Join Date: Dec 2009
Location: Southern Alberta, Canada
• Horses: 0
Spooking can have multiple causes, psycological or physical. It can also have multiple roots, so you shouldn't think that it is just one, either. These are also just a few root causes that I've dealt with in the past with my horses.
The Bored or Souring Horse: I had this issue with my old lease Freddy. If we were schooling in the indoor arena, he would always spook or shy from at least something that day. We thought it was vision problems at first, but the vet told us otherwise. But we also found that if he wasn't schooling on the flat, he almost never spooked. Even at shows, when his rider was nervous, he would never spook.
The solution? Variation - taking him outside for hacks or walks around that farm, going to gymkhanas, jumping, finding new and challenging exercises for him to do inside.
The Nervous or Aggressive Rider: As riders, we know that it can be difficult to control our emotions or actions in a difficult situation. This was also a part of my problem with Freddy - I was nervous and frustrated.
The key is to be calm and confident. When you are nervous, you become an alarmed herdmate and the fear is mutual. When you become angry or aggressive, you become a predator already attacking. When you're confident, you are a leader who promises the herd, "This is where we are going and it is safe."
The Skeptical Horse: Our morgan cross at home, Toby, is a skeptic. When he was about five, he was physically beaten by a trainer - and it drained every bit of his confidence and trust in people. He was on his way to becoming a low-level hunter, now he is unrideable. He is now ten, and we are just starting to get that confidence and trust back. Every new situation is scary to him - strange people, different halters, et cetera. Every little thing that a casual horseperson would never think of.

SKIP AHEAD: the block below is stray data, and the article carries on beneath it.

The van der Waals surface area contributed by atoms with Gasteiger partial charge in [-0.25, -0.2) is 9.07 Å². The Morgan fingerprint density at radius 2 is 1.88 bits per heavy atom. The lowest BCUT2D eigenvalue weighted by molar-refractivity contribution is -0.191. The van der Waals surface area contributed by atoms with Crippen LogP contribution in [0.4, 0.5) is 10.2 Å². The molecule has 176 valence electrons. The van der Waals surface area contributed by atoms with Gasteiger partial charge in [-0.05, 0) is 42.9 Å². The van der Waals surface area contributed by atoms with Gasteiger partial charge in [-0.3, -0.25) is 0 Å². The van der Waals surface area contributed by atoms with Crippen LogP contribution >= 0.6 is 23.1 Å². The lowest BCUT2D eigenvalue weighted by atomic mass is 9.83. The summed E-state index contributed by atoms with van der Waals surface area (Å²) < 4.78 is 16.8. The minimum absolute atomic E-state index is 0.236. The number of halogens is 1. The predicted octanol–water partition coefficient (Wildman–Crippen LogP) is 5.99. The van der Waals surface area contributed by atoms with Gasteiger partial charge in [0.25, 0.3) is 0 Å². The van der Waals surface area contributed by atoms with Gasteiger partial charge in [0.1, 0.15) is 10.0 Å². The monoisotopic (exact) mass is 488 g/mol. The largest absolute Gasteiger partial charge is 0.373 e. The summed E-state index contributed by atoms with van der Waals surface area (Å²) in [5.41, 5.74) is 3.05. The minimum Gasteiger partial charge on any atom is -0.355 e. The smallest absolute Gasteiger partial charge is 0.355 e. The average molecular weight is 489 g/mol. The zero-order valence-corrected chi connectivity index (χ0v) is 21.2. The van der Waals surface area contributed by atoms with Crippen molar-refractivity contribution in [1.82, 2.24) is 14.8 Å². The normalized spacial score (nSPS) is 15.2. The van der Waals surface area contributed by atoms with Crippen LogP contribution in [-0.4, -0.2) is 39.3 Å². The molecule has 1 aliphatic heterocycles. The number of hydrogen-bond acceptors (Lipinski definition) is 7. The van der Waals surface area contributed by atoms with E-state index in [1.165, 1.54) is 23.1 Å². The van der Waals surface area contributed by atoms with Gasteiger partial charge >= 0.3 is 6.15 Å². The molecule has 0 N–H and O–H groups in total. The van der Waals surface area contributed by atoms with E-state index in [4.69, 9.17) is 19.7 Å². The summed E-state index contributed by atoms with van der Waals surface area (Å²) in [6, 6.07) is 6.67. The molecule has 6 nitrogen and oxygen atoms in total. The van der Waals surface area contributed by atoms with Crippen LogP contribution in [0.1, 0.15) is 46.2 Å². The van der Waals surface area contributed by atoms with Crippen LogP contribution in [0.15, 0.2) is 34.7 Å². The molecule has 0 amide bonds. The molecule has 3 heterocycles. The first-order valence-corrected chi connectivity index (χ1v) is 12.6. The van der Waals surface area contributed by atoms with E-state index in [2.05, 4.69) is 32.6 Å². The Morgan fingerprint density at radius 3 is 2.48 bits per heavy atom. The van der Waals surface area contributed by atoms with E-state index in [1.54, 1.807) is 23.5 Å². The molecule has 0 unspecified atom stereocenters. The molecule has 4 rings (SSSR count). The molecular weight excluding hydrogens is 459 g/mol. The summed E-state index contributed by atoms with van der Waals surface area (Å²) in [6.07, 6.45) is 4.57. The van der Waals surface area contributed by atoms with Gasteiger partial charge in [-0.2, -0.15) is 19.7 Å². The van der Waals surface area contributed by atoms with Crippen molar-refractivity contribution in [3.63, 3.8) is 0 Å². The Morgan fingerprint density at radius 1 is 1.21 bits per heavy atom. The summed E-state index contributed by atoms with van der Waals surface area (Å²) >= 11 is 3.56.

Trust takes a very long time to build. Skeptical horses will not accept you as a trustworthy leader right away - it may take days, it may take years. The main idea with Toby is that we take it slow, very slow. We never force him or pressure him; we'll just take him to where he is comfortable that day, reward generously, and leave it for the next day.
Physical Implications: Anything from blindness to mild lameness can concern a horse. When Freddy was starting to become unsound or lame (in his legs or back or neck and whatnot), he would being more flighty because he was "guarding his weakness" as an article I'd read had termed it. Also check the tack.
Dealing with a Spook: Ride forward with an open mind and quick thinking. Instead of focusing on the object your horse is spooking at or what he is doing while spooking - things you do not have control over, find something you do have control over to bring his attention back to you. Little things like the bend in his ribcage or his neck. Be prepared for a spook and watch his ears, feel the difference in his step. Know how your horse generally spooks; does he balk, bolt, rear, or something else? Don't force, but convince with confidence. Don't stop and turn, don't back up, always forward. Find something you can use to relax your spooky horse. With Freddy, it was riding in a long-low frame or even a low-deep-round frame on a figure-eight. Other riders thought I was crazy - riding a known bolter on a loose rein. But Freddy was able to stretch, relax, and focus on a confident rider who wasn't afraid to let him "be".
And remember - don't be afraid to back down if you are scared or under confident. You cannot force self control. You don't have to work by yourself, either. A creditable trainer will know how to work through it with you.
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